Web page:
In 2016, pharmacovigilance continued to play an important role throughout a medicine’s entire life cycle. The safety profile is prepared before authorisation. Following authorisation, medicines are actively monitored during use in practice. In so doing, there is an ongoing reassessment of the benefit-risk balance.
Knowledge exchange and training
Because the 2012 pharmacovigilance legislation is extensive and complex, the European Commission set up the Strengthening the Collaboration for Operating Pharmacovigilance in Europe (SCOPE) Joint Action project (2013-2016). The aim of this programme is to share knowledge between Member States. After identifying problems and possible solutions, materials were developed to tackle the common problems.
Best Practice Guides, e-learning modules, checklists, toolkits and training courses were put in place. 2016 was the last year of SCOPE, and training courses and workshops were held on the basis of these materials. The information will be integrated in the training programme of the MEB and will become part of the EUNTC (European Network for Training Center) at EU level. The MEB coordinated the section on signal management and played an important role in the workshops on risk communication and the training courses on the lifecycle of pharmacovigilance. Signal management covers the entire process covering the identification, assessment and processing of new risk information. This includes recommendations for follow-up action, such as revising product information and communication.
Signals from the Netherlands to Europe
In the Netherlands, healthcare providers and patients report suspected adverse reactions and medication errors to the Netherlands Pharmacovigilance Centre Lareb and the Patient Safety Portal.
The MEB discusses the signals reported by Lareb and, if necessary, submits them to the European pharmacovigilance committee PRAC or another Member State that acts as a Rapporteur. In this way, the Netherlands’ practical experience contributes to the identification of risks associated with the use of medicines in Europe.
The Patient Safety Portal / Central Medication Incidents Registration (PvP/CMR) is the national reporting centre for medication errors. The PvP and the MEB entered into a collaboration in 2016. This means that the PvP conducts further analysis on medication errors and informs the MEB on this periodically.
Assessment of adverse effects of salbutamol
Between October 2014 and July 2016, Lareb received 63 reports about the Sandoz salbutamol inhaler. It only concerns the type of inhaler available on the Dutch market since autumn 2014. The product was reported to be less effective. Many complaints concerned children, and even involved hospitalisation. The MEB carried out investigations into the product in 2016. After consulting the European network, it was found that in the 11 countries in which the inhaler is used, only Germany experienced a short peak of notifications in 2010. The batches of inhalers available on the Dutch market were not found to have any quality issues.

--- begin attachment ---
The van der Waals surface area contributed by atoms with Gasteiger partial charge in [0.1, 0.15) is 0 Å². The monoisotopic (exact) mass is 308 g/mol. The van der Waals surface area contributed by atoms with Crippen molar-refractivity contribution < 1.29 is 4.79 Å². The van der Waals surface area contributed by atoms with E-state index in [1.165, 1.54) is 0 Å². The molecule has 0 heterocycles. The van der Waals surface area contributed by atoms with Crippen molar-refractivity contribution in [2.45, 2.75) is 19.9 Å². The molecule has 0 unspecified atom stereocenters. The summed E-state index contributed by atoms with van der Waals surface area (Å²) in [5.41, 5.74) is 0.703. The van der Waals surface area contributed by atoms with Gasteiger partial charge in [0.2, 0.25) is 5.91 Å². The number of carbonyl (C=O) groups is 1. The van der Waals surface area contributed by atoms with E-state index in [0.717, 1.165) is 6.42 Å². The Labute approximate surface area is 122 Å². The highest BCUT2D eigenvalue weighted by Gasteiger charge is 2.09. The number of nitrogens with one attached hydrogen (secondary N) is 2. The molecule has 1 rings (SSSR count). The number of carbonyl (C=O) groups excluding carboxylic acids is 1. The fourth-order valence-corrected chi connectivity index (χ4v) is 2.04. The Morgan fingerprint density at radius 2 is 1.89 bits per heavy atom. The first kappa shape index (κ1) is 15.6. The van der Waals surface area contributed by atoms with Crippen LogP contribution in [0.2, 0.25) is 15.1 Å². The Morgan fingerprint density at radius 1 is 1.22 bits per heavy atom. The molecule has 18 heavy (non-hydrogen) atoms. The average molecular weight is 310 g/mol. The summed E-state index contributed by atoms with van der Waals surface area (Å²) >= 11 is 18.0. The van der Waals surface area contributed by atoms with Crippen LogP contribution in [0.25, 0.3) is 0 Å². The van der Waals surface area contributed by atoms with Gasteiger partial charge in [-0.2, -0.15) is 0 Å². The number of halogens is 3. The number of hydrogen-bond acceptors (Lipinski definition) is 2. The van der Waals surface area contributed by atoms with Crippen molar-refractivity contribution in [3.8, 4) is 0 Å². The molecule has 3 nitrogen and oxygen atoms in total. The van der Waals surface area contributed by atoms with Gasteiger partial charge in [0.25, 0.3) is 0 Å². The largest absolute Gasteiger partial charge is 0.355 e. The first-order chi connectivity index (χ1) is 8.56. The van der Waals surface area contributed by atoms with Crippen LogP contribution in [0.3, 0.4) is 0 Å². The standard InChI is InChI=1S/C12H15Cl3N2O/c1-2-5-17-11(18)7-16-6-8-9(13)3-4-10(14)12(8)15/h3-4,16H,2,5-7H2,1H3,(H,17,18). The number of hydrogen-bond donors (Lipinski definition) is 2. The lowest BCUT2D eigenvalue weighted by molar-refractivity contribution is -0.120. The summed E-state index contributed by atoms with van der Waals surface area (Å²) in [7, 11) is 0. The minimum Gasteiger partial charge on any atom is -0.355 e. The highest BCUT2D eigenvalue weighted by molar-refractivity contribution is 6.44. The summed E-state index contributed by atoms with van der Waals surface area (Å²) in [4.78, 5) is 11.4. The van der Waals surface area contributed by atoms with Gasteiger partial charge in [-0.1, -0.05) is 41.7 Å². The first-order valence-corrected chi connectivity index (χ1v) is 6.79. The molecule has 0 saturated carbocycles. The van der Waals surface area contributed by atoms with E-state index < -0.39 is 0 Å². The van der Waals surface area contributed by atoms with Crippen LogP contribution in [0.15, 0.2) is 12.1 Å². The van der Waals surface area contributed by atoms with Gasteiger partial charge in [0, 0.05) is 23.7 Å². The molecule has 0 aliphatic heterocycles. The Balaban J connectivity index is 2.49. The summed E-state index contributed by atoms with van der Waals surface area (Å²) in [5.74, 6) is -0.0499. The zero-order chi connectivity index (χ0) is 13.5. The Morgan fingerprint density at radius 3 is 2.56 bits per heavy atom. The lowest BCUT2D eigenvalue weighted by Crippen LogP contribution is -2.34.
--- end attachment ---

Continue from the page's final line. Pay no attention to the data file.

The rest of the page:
Extra examination of the dossier did not reveal anything out of the ordinary. It was also found that the reported number of hospitalisations of children did not deviate from the expected pattern. The large-scale switch (approx. 350,000 patients) to this type of inhaler in a short period of time may be a significant factor in the complaints. It is not uncommon for patients to encounter problems when they start using new respiratory medicines.
The MEB consulted with pharmacists and patients on the situation that arose. The severity of the problems was emphasised during these consultations. Having weighed the advantages and disadvantages, the MEB came to the conclusion that the Sandoz salbutamol inhaler could remain on the market.
Below you find an overview of several important figures. This is not a complete reflection of all activities falling under pharmacovigilance.
Appendix C: Important risk information about medicinal products issued to doctors and pharmacists (DHPCs) in 2016
Important risk information about medicines issued to doctors and pharmacists (DHPCs)
|Lareb signals discussed during MEB meetings||14 (separate discussion since July 2015)||22|
|Implementation of additional risk minimisation measures||80||94|
European activities/procedures (NL = rapporteur)
|Assessment of protocols for Post Approval Safety Studies (PASS)||18||29|
|Assessment of PSUR Single Assessment (PSUSA)||61||63|
|Lead Member State for monthly signal detection (number of substances)||52||61|
* Signal management: the entire process covering the identification, assessment and processing of new risk information.